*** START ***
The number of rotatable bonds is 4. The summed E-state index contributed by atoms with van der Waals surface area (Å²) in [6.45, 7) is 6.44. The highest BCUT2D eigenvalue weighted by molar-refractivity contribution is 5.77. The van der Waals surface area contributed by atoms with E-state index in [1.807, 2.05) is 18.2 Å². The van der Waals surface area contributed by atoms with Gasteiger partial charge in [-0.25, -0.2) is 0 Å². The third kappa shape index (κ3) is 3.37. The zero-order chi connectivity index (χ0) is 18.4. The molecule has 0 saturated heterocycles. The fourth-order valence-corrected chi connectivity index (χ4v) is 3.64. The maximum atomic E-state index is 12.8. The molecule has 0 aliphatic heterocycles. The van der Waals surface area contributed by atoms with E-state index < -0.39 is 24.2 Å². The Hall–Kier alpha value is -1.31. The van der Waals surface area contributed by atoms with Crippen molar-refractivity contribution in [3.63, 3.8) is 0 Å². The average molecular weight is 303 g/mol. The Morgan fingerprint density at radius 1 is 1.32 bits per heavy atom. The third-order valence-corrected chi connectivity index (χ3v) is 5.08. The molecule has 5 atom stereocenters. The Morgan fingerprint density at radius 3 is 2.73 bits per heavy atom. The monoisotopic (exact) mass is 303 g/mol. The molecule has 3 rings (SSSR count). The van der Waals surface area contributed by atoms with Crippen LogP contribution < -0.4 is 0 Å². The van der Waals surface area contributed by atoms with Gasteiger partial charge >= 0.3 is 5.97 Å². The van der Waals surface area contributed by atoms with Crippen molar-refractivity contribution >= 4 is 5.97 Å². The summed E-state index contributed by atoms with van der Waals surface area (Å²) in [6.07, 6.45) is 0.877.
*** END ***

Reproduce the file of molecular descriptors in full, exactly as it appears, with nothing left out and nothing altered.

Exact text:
The number of rotatable bonds is 4. The summed E-state index contributed by atoms with van der Waals surface area (Å²) in [6.45, 7) is 6.44. The highest BCUT2D eigenvalue weighted by molar-refractivity contribution is 5.77. The van der Waals surface area contributed by atoms with E-state index in [1.807, 2.05) is 18.2 Å². The van der Waals surface area contributed by atoms with Gasteiger partial charge in [-0.25, -0.2) is 0 Å². The third kappa shape index (κ3) is 3.37. The zero-order chi connectivity index (χ0) is 18.4. The molecule has 0 saturated heterocycles. The fourth-order valence-corrected chi connectivity index (χ4v) is 3.64. The maximum atomic E-state index is 12.8. The molecule has 0 aliphatic heterocycles. The van der Waals surface area contributed by atoms with E-state index < -0.39 is 24.2 Å². The Hall–Kier alpha value is -1.31. The van der Waals surface area contributed by atoms with Crippen molar-refractivity contribution in [3.63, 3.8) is 0 Å². The average molecular weight is 303 g/mol. The Morgan fingerprint density at radius 1 is 1.32 bits per heavy atom. The third-order valence-corrected chi connectivity index (χ3v) is 5.08. The molecule has 5 atom stereocenters. The Morgan fingerprint density at radius 3 is 2.73 bits per heavy atom. The monoisotopic (exact) mass is 303 g/mol. The molecule has 3 rings (SSSR count). The van der Waals surface area contributed by atoms with Crippen LogP contribution < -0.4 is 0 Å². The van der Waals surface area contributed by atoms with Gasteiger partial charge >= 0.3 is 5.97 Å². The van der Waals surface area contributed by atoms with Crippen molar-refractivity contribution >= 4 is 5.97 Å². The summed E-state index contributed by atoms with van der Waals surface area (Å²) in [6.07, 6.45) is 0.877.